Arthur Richman

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Arthur Richman

Biographical Information[edit]

Arthur Richman, was a baseball writer who later spent four decades as an executive with the New York Mets and New York Yankees.

Richman was hired by the New York Daily Mirror as a copy boy in 1942 and worked there until the newspaper folded in 1963. He wrote one of New York's most popular baseball columns, "The Armchair Manager."

He joined the Mets as director of promotions, then became publicity director and was named traveling secretary in 1980. He was replaced as traveling secretary in December 1988 after he criticized the postseason share he was awarded by players. This was not the first time he felt slighted by the players. In 1986, Darryl Strawberry, Dwight Gooden and Kevin Mitchell were the only players who voted in favor of giving him a full World Series share. "And that was the year I had to bail four players out of jail in Houston during the season," Richman said. "After they voted me a half-share, I told them they could keep their $43,000. And I told them not to call me the next time they wound up in jail." In 1994, he said then Mets co-owner Nelson Doubleday often made anti-Semitic remarks in front of him.

Richman was hired as the Yankees vice president of media relations in May 1989 and became a senior adviser in 1995. Richman stopped working following a heart attack in 2006.

In 1986, Richman was the traveling secretary for the Mets and was given the "Mookie Ball" by right field umpire Ed Montague the night of Game 6 the 1986 World Series. At an auction in 1992, actor Charlie Sheen payed $93,500 for the Ball which went through Bill Buckner's legs capping the miraculous Met comeback. Richman gave all the proceeds to charity.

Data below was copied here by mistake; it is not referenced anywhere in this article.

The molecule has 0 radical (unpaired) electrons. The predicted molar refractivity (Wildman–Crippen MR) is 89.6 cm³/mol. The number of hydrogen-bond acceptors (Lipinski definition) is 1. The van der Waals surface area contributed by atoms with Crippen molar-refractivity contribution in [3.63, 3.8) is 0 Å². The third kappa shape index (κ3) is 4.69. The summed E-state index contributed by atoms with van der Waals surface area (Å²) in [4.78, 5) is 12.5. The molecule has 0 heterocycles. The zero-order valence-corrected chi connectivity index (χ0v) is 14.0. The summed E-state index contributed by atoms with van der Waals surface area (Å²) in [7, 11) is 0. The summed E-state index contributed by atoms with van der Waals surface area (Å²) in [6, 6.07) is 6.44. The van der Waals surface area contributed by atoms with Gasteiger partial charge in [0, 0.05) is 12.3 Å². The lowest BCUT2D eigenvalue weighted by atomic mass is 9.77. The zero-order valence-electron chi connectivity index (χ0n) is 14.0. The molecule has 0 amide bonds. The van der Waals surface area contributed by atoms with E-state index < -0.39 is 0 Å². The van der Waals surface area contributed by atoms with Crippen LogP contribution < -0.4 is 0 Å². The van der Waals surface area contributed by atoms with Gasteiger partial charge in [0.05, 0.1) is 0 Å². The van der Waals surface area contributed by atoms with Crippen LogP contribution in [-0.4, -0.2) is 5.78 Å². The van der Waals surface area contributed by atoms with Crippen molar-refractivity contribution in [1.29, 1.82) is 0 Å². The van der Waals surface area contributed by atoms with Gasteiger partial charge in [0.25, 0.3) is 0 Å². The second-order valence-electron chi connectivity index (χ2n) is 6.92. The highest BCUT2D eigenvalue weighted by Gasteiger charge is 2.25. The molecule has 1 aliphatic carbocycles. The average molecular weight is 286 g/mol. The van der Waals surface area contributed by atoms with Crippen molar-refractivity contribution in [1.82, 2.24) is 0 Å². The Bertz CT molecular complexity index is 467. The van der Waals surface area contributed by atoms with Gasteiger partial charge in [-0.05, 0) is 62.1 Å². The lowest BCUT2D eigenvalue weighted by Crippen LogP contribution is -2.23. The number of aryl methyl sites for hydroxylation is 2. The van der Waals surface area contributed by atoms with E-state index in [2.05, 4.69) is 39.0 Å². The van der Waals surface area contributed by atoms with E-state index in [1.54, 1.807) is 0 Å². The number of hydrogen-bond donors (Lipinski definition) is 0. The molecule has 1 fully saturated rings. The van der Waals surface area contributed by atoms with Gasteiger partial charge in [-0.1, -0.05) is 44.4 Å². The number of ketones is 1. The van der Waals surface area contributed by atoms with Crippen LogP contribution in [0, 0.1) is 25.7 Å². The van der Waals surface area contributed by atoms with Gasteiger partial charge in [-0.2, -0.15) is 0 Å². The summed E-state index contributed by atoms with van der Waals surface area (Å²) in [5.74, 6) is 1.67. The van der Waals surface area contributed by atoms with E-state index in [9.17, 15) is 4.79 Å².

Richman has been credited with recommending Joe Torre for the job of manager while with the Yankees in 1995. Upon learning of Richman's death in 2009, Torre said “He was a dear friend, and I will forever be grateful for having him whisper in George's ear about me managing the Yankees.”

Richman also aided other organizations. Richman came to Milwaukee in April 1970 and helped Bud Selig get the Milwaukee Brewers started after Selig purchased the Seattle Pilots in bankruptcy court and moved the franchise.

Richman's contacts in and out of baseball became legendary. He was the best man at Don Larsen's wedding. Willie Mays was his best man when Richman got married at 54 and the ushers were Ralph Kiner, Ernie Banks, Ralph Branca, Joe Torre, Dick Williams, Lee Mazzilli, Joe Pignatano, Ted Sizemore and Doug Flynn. George Brett named his second son Dylan Richman Brett after him.

In 1999, Richman was inducted into the National Jewish Sports Hall of Fame.

Richman’s brother, Milton Richman, was United Press International’s sports editor from 1972-1985 and a columnist at UPI from 1964 until his death in 1986. He won the J.G. Taylor Spink Award in 1980.

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